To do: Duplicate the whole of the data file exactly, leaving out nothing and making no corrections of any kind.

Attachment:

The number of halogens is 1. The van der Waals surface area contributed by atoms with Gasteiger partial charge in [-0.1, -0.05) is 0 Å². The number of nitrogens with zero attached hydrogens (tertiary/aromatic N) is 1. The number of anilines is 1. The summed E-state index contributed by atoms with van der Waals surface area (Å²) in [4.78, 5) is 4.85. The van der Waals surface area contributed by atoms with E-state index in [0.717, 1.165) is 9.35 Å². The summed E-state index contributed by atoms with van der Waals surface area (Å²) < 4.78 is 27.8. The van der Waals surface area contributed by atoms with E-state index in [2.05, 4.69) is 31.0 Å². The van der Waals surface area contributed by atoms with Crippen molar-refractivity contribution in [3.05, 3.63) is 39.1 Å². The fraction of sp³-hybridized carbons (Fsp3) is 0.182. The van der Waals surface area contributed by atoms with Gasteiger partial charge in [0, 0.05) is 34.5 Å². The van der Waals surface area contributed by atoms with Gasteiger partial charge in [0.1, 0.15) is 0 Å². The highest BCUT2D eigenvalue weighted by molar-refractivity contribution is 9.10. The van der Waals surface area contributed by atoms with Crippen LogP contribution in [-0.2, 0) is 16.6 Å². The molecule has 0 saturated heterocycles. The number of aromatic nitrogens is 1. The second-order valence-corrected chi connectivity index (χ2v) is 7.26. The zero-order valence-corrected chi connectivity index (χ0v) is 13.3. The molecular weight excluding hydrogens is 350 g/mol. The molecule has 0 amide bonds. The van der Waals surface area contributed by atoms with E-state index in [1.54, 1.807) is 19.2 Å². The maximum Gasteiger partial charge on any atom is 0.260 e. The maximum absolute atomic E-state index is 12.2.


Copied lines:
The number of halogens is 1. The van der Waals surface area contributed by atoms with Gasteiger partial charge in [-0.1, -0.05) is 0 Å². The number of nitrogens with zero attached hydrogens (tertiary/aromatic N) is 1. The number of anilines is 1. The summed E-state index contributed by atoms with van der Waals surface area (Å²) in [4.78, 5) is 4.85. The van der Waals surface area contributed by atoms with E-state index in [0.717, 1.165) is 9.35 Å². The summed E-state index contributed by atoms with van der Waals surface area (Å²) < 4.78 is 27.8. The van der Waals surface area contributed by atoms with E-state index in [2.05, 4.69) is 31.0 Å². The van der Waals surface area contributed by atoms with Crippen molar-refractivity contribution in [3.05, 3.63) is 39.1 Å². The fraction of sp³-hybridized carbons (Fsp3) is 0.182. The van der Waals surface area contributed by atoms with Gasteiger partial charge in [0, 0.05) is 34.5 Å². The van der Waals surface area contributed by atoms with Gasteiger partial charge in [0.1, 0.15) is 0 Å². The highest BCUT2D eigenvalue weighted by molar-refractivity contribution is 9.10. The van der Waals surface area contributed by atoms with Crippen LogP contribution in [-0.2, 0) is 16.6 Å². The molecule has 0 saturated heterocycles. The number of aromatic nitrogens is 1. The second-order valence-corrected chi connectivity index (χ2v) is 7.26. The zero-order valence-corrected chi connectivity index (χ0v) is 13.3. The molecular weight excluding hydrogens is 350 g/mol. The molecule has 0 amide bonds. The van der Waals surface area contributed by atoms with E-state index in [1.54, 1.807) is 19.2 Å². The maximum Gasteiger partial charge on any atom is 0.260 e. The maximum absolute atomic E-state index is 12.2.